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"Megan is selected to play a Megamillions game in which she can win a potentially unlimited amount of money. In this game, she repeatedly rolls a fair six-sided die, and the game ends as soon as she rolls a six. If roll 0 is a six, then she wins nothing; if roll 1 is a six, then she wins a total of 1^2 = 1 dollar; if roll 2 is a six, then she wins a total of 2^2=$4; and so on. What is the expected value of her winnings, in dollars?"

If anyone can help me figure this out that would be amazing! Obviously there is a 1/6 chance that she rolls a six, but I'm not sure where to go from there!

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closed as off-topic by Austin Mohr, user1551, user175968, Em., Edward Jiang May 16 '16 at 1:32

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  • $\begingroup$ This is the mean of a geometric distribution. $\endgroup$ – Masacroso May 15 '16 at 20:43
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If she wins n games, then she gets n^2 dollars.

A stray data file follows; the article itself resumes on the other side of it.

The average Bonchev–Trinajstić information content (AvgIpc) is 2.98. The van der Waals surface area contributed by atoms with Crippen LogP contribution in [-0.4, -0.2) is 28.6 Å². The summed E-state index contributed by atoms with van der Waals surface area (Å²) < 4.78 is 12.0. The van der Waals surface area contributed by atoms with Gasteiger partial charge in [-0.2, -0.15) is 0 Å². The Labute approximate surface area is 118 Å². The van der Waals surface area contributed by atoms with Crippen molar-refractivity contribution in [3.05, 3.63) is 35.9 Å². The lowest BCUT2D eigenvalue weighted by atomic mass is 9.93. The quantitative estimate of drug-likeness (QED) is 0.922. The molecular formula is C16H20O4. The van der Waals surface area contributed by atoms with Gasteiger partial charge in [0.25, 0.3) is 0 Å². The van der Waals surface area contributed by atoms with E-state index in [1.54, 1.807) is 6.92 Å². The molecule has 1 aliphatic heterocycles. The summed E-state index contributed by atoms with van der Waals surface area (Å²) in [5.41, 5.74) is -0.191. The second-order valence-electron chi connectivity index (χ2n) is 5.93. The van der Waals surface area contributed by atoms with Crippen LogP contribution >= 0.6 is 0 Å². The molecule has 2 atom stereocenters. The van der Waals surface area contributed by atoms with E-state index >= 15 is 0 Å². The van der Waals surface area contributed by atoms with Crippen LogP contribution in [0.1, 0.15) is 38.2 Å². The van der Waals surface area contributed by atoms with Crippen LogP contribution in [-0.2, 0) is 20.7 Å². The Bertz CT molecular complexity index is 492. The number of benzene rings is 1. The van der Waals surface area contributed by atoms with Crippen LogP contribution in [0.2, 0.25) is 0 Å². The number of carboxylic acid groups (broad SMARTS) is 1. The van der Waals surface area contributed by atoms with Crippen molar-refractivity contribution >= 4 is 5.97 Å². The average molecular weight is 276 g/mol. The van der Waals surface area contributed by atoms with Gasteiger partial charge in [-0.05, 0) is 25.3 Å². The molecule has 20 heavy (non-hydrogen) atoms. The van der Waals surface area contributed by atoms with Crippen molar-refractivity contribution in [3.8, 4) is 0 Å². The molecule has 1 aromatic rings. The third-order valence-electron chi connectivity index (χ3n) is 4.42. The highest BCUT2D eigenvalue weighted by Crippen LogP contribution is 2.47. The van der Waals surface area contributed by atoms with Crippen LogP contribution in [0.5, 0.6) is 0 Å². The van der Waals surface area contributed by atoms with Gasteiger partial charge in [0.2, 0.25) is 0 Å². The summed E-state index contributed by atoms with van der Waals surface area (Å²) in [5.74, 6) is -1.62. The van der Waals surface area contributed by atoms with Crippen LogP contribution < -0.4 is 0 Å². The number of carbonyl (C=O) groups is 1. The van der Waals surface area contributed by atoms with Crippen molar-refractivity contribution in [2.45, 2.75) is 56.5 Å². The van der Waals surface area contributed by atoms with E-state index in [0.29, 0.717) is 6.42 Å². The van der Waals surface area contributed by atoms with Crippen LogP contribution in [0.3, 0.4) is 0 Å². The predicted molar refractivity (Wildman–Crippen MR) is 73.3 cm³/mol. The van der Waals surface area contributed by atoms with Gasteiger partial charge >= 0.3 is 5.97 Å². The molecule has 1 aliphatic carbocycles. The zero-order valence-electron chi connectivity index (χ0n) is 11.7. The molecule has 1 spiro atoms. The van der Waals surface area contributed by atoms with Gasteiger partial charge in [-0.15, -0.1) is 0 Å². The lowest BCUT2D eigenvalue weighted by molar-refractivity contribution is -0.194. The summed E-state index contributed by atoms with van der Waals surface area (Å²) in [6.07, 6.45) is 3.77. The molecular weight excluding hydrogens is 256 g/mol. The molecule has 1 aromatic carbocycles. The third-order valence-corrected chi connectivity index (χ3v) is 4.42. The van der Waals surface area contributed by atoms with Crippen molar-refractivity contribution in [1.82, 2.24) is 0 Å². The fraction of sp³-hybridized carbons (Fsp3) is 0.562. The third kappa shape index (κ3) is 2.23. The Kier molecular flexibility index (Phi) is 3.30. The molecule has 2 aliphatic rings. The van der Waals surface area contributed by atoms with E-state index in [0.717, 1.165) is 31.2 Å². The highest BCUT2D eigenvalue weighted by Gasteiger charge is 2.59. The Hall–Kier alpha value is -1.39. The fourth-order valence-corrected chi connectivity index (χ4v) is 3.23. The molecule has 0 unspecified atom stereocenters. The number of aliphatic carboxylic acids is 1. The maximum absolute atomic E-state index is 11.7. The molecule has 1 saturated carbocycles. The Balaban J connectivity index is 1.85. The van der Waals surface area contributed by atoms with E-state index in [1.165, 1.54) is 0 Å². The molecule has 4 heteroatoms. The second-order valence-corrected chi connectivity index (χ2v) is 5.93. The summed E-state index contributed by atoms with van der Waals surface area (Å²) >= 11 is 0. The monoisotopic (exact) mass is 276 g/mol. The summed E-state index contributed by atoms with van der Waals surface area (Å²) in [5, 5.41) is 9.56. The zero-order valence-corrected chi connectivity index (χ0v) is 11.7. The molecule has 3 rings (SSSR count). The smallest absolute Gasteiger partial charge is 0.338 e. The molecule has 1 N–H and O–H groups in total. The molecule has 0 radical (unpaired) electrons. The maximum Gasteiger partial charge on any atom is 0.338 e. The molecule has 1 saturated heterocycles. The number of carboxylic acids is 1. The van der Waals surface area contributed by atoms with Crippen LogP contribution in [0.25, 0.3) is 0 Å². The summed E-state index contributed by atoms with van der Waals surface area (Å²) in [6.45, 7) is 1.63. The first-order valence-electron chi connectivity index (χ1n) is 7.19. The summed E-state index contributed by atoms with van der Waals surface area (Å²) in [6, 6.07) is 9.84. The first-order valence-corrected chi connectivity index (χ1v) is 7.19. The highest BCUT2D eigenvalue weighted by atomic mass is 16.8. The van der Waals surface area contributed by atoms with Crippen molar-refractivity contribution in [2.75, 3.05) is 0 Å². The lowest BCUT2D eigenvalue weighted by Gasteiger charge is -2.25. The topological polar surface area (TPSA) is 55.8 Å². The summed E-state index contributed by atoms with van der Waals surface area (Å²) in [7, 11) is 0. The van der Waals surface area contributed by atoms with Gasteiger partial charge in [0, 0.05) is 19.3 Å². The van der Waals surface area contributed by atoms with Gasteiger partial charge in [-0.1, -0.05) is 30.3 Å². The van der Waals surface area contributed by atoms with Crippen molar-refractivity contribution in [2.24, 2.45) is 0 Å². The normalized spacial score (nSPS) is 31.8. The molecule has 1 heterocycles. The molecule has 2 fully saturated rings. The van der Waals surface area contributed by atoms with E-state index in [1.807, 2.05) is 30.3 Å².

The probability of winning 0 games is 1/6, as this is the chance her first roll is 6.

The probability of winning 1 game is 1/6*5/6, as she needs to win the first game and lose the second.

So the probability of winning n games is (5/6)^n*1/6. and the amount she wins is n^2, so the expectation is:

Sum from 0 to infinity of n^2*(5/6)^n*1/6 which comes out to be 55

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HINT: we have a geometric random variable $X\sim G(1/6)$ where $X$ represent the total number of throws of a game (the game ends when a six appear) what means that

$$\Pr[X=x]=\frac16\left(\frac56\right)^{x-1}$$

and the expected value of a discrete random variable $X$ is defined as

$$\Bbb E[X]=\sum_x x\Pr[X=x]$$

However we want to know the expected value of the amount of dollars that you can win per game, this is

$$\Bbb E[(X-1)^2]=\sum_{x\in\Bbb N} (x-1)^2\Pr[X=x]=\frac16\sum_{x\ge 0}x^2\left(\frac56\right)^x$$

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  • $\begingroup$ But $\mathbb{E}[X]^2 \neq \mathbb{E}[X^2]$. $\endgroup$ – Peter Shor May 15 '16 at 22:23
  • $\begingroup$ Yes @PeterShor ... I dont get what you try to say. $\endgroup$ – Masacroso May 15 '16 at 22:30
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    $\begingroup$ I'm saying the last line of your answer is wrong. The correct solution is 55. $\endgroup$ – Peter Shor May 15 '16 at 22:32
  • $\begingroup$ @PeterShor oh, I understand, you are right, I will fix it. $\endgroup$ – Masacroso May 15 '16 at 22:42

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